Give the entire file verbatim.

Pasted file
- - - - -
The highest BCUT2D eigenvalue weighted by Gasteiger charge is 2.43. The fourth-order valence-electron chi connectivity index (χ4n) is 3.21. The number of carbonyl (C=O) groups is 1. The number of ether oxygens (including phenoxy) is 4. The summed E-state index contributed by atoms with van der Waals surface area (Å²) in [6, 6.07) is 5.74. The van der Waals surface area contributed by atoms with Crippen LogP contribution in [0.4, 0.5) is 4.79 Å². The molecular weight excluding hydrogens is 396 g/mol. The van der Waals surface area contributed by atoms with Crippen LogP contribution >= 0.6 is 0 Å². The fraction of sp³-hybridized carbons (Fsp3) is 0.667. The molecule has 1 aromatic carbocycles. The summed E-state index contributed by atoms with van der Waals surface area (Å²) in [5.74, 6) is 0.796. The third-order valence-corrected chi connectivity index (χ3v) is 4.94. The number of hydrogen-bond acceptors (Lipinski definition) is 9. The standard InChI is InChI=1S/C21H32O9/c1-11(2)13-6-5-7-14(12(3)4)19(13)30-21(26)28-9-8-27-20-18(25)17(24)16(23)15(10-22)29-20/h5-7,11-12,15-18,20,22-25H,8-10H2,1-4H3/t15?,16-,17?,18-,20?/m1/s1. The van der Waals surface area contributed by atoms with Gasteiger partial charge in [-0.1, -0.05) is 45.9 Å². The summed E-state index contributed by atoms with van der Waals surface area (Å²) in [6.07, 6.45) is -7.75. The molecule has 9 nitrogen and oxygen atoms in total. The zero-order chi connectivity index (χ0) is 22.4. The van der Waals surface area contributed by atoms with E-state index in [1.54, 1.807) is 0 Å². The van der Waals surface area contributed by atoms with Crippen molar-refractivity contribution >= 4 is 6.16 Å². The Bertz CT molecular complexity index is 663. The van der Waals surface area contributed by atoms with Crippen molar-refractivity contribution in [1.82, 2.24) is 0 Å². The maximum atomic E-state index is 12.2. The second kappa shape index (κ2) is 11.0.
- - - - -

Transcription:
The highest BCUT2D eigenvalue weighted by Gasteiger charge is 2.43. The fourth-order valence-electron chi connectivity index (χ4n) is 3.21. The number of carbonyl (C=O) groups is 1. The number of ether oxygens (including phenoxy) is 4. The summed E-state index contributed by atoms with van der Waals surface area (Å²) in [6, 6.07) is 5.74. The van der Waals surface area contributed by atoms with Crippen LogP contribution in [0.4, 0.5) is 4.79 Å². The molecular weight excluding hydrogens is 396 g/mol. The van der Waals surface area contributed by atoms with Crippen LogP contribution >= 0.6 is 0 Å². The fraction of sp³-hybridized carbons (Fsp3) is 0.667. The molecule has 1 aromatic carbocycles. The summed E-state index contributed by atoms with van der Waals surface area (Å²) in [5.74, 6) is 0.796. The third-order valence-corrected chi connectivity index (χ3v) is 4.94. The number of hydrogen-bond acceptors (Lipinski definition) is 9. The standard InChI is InChI=1S/C21H32O9/c1-11(2)13-6-5-7-14(12(3)4)19(13)30-21(26)28-9-8-27-20-18(25)17(24)16(23)15(10-22)29-20/h5-7,11-12,15-18,20,22-25H,8-10H2,1-4H3/t15?,16-,17?,18-,20?/m1/s1. The van der Waals surface area contributed by atoms with Gasteiger partial charge in [-0.1, -0.05) is 45.9 Å². The summed E-state index contributed by atoms with van der Waals surface area (Å²) in [6.07, 6.45) is -7.75. The molecule has 9 nitrogen and oxygen atoms in total. The zero-order chi connectivity index (χ0) is 22.4. The van der Waals surface area contributed by atoms with E-state index in [1.54, 1.807) is 0 Å². The van der Waals surface area contributed by atoms with Crippen molar-refractivity contribution >= 4 is 6.16 Å². The Bertz CT molecular complexity index is 663. The van der Waals surface area contributed by atoms with Crippen molar-refractivity contribution in [1.82, 2.24) is 0 Å². The maximum atomic E-state index is 12.2. The second kappa shape index (κ2) is 11.0.